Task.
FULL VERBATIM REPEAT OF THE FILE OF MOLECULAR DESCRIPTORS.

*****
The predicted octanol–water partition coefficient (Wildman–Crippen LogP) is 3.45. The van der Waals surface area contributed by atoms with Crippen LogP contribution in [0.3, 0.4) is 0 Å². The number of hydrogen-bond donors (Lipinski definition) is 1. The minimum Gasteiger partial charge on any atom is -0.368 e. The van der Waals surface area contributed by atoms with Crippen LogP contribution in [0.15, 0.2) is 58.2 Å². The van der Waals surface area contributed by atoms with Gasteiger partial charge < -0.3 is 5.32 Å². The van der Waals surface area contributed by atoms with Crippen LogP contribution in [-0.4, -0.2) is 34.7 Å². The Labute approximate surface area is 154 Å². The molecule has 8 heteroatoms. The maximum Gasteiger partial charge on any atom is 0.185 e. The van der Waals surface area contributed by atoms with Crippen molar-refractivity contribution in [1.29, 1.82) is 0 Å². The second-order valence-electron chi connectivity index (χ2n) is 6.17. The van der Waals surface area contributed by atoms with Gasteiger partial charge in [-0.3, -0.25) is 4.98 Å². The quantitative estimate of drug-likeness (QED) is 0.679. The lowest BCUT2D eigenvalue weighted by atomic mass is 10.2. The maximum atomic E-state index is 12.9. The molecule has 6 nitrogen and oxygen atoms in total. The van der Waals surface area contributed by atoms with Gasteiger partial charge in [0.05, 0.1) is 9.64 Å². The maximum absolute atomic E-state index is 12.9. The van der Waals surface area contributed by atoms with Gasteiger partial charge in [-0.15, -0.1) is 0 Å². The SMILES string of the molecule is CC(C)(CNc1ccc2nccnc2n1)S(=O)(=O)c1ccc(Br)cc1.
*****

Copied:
The predicted octanol–water partition coefficient (Wildman–Crippen LogP) is 3.45. The van der Waals surface area contributed by atoms with Crippen LogP contribution in [0.3, 0.4) is 0 Å². The number of hydrogen-bond donors (Lipinski definition) is 1. The minimum Gasteiger partial charge on any atom is -0.368 e. The van der Waals surface area contributed by atoms with Crippen LogP contribution in [0.15, 0.2) is 58.2 Å². The van der Waals surface area contributed by atoms with Gasteiger partial charge < -0.3 is 5.32 Å². The van der Waals surface area contributed by atoms with Crippen LogP contribution in [-0.4, -0.2) is 34.7 Å². The Labute approximate surface area is 154 Å². The molecule has 8 heteroatoms. The maximum Gasteiger partial charge on any atom is 0.185 e. The van der Waals surface area contributed by atoms with Crippen molar-refractivity contribution in [1.29, 1.82) is 0 Å². The second-order valence-electron chi connectivity index (χ2n) is 6.17. The van der Waals surface area contributed by atoms with Gasteiger partial charge in [-0.3, -0.25) is 4.98 Å². The quantitative estimate of drug-likeness (QED) is 0.679. The lowest BCUT2D eigenvalue weighted by atomic mass is 10.2. The maximum atomic E-state index is 12.9. The molecule has 6 nitrogen and oxygen atoms in total. The van der Waals surface area contributed by atoms with Gasteiger partial charge in [0.05, 0.1) is 9.64 Å². The maximum absolute atomic E-state index is 12.9. The van der Waals surface area contributed by atoms with Gasteiger partial charge in [-0.15, -0.1) is 0 Å². The SMILES string of the molecule is CC(C)(CNc1ccc2nccnc2n1)S(=O)(=O)c1ccc(Br)cc1.